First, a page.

How Many U.S. Agencies Are Funding Peter Daszak and EcoHealth Alliance Pulling Viruses Out of Animals?

AP Photo/Ng Han Guan

EcoHealth Alliance CEO Peter Daszak just got another taxpayer-funded windfall. Instead of being deposed regarding his firm’s work at the Wuhan Institute of Virology, he is receiving a new pile of cash from the United States Agency for International Development (USAID). The new award gives EcoHealth Alliance $4,675,023 for a five-year project in Liberia, on the continent of Africa. USAID awarded the funding well after serious questions surfaced about EcoHealth Alliance’s coronavirus research. There are ample concerns about whether those activities violated the Obama administration’s ban on gain-of-function research even if they did not create the SARS-CoV-2 virus.


According to, USAID provided the new funds under the Foreign Assistance Program. According to the website:

The Foreign Assistance Program works to support long-term and equitable economic growth and advance U.S. foreign policy objectives by supporting economic growth, agriculture and trade; global health; and democracy, conflict prevention and humanitarian assistance.

Further, the award description references the USAID Conservation Works Activity (CWA). According to the financial assistance manager who submitted it, the CWA mission reads:


So maybe EcoHealth Alliance is going to Liberia to educate residents on the dangers of eating bat soup. However, when you go to the website, it appears that all of EcoHealth’s missions revolve around identifying viruses in wildlife that could be “emerging threats.” This mission is the same one Daszak proposed to DARPA in the PREEMPT program. That proposed project aimed to identify new zoonotic pathogens that might jump from animals to infect humans. Ecohealth Alliance proposed sending teams into the woods to stick Q-tips into the mouths, ears, and rear ends of wild animals.

Then Daszak’s team would mess with the viruses in various ways in the lab. This process could include repeatedly passing them through mice with human characteristics to see if they could evolve to infect people. Incredibly, Daszak and his team suggested developing aerosolized vaccines containing versions of these viruses that appeared to have potential. Then they planned to spray it into the habitats where host animals could become infected with the virus of concern. Even our most advanced military technology development command thought the idea was reckless and could cause disease outbreaks.


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If DARPA said, “heck no,” you might wonder why USAID PREDICT is funding Eco Health Alliance. For the last ten years, this “independent” agency of the federal government funded by Congress has run a program that surveils pathogens in animals. Congress established USAID to create new markets for the United States by reducing poverty, increasing production in developing countries, and helping nations prosper under capitalism.

Now the agency includes “preventing the spread of pandemic disease” in the organization’s mission, along with other goals that overlap with the nation’s diplomatic corps, intelligence agencies, and global health agencies. Its history is a study in mission creep that USAID primarily executes by throwing money at various non-governmental organizations. For the last ten years, one program, USAID PREDICT, has “enabled global surveillance of pathogens that can spill over from animal hosts to people by building capacities to detect and discover viruses of pandemic potential.”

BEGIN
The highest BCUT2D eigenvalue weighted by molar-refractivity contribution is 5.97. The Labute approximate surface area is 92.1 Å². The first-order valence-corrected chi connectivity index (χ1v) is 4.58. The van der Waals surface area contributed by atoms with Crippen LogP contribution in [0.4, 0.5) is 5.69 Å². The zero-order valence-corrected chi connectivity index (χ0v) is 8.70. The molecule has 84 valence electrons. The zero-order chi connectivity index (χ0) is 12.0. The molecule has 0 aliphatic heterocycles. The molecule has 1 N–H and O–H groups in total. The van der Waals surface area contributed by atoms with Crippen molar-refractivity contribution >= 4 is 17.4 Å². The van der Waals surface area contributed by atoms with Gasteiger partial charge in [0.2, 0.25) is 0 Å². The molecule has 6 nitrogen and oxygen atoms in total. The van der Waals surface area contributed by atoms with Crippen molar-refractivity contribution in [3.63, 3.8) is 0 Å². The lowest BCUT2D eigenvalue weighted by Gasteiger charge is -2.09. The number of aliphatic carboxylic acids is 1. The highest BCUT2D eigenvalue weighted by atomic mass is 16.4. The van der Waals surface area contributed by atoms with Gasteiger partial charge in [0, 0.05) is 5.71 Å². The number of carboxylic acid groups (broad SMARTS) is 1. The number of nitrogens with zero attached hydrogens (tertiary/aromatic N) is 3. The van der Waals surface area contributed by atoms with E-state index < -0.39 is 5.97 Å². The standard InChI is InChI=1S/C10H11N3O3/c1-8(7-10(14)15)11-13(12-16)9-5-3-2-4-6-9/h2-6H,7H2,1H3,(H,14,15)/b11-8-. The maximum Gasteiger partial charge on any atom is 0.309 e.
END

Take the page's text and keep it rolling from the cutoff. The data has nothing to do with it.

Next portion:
In layman’s terms, USAID has funded projects led by UC Davis to stick Q-tips and needles into animals, pull out pathogens, and then assess whether or not they could cause human disease. The team has sampled more than 164,000 animals and people looking for disease spillover from animals. The project has detected 1,100 unique viruses, including 949 novel ones. EcoHealth Alliance is a Core Implementing Partner of the PREDICT program.


According to EcoHealth Alliance’s website, USAID’s PREDICT program funds this work globally:

The PREDICT project seeks to identify new emerging infectious diseases that could become a threat to human health. PREDICT partners locate their research in geographic “hotspots” and focus on wildlife that are most likely to carry zoonotic diseases – animals such as bats, rodents, and nonhuman primates.

EcoHealth Alliance works at the leading edge of this field by building local capabilities and testing high-risk wildlife in Bangladesh, Côte d’Ivoire, Republic of Congo, China, Egypt, India, Indonesia, Jordan, Liberia, Malaysia, and Thailand. After scientists collect swabs or small amounts of blood, they analyze the samples in the lab to look for evidence of disease.

According to a spokesperson for USAID, under the new grant, EcoHealth Alliance is part of a team funded by the CWA that will work with local communities to improve opportunity and income from more productive farming practices and sustainable enterprises. When asked directly about EcoHealth’s activities to date sampling wildlife for infectious diseases, the agency told PJ Media: